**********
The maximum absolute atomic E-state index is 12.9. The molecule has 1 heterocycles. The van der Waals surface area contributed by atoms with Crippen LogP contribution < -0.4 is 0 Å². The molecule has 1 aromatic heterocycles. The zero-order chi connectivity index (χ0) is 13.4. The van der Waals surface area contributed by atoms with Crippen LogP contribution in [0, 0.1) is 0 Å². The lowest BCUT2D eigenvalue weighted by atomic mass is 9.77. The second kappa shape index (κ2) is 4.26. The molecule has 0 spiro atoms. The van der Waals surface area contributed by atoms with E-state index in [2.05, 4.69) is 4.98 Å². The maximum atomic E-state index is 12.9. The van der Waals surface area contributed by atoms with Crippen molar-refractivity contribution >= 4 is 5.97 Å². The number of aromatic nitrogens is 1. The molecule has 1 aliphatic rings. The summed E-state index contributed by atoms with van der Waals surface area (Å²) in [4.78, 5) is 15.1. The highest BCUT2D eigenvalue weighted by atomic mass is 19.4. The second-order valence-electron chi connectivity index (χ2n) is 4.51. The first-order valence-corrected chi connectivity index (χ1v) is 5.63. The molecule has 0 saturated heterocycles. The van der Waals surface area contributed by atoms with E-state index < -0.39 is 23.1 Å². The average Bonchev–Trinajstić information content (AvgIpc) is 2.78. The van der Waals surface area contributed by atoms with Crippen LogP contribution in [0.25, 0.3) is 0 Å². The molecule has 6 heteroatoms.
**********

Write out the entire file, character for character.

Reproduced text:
The maximum absolute atomic E-state index is 12.9. The molecule has 1 heterocycles. The van der Waals surface area contributed by atoms with Crippen LogP contribution < -0.4 is 0 Å². The molecule has 1 aromatic heterocycles. The zero-order chi connectivity index (χ0) is 13.4. The van der Waals surface area contributed by atoms with Crippen LogP contribution in [0, 0.1) is 0 Å². The lowest BCUT2D eigenvalue weighted by atomic mass is 9.77. The second kappa shape index (κ2) is 4.26. The molecule has 0 spiro atoms. The van der Waals surface area contributed by atoms with E-state index in [2.05, 4.69) is 4.98 Å². The maximum atomic E-state index is 12.9. The van der Waals surface area contributed by atoms with Crippen molar-refractivity contribution >= 4 is 5.97 Å². The number of aromatic nitrogens is 1. The molecule has 1 aliphatic rings. The summed E-state index contributed by atoms with van der Waals surface area (Å²) in [4.78, 5) is 15.1. The highest BCUT2D eigenvalue weighted by atomic mass is 19.4. The second-order valence-electron chi connectivity index (χ2n) is 4.51. The first-order valence-corrected chi connectivity index (χ1v) is 5.63. The molecule has 0 saturated heterocycles. The van der Waals surface area contributed by atoms with E-state index < -0.39 is 23.1 Å². The average Bonchev–Trinajstić information content (AvgIpc) is 2.78. The van der Waals surface area contributed by atoms with Crippen LogP contribution in [0.25, 0.3) is 0 Å². The molecule has 6 heteroatoms.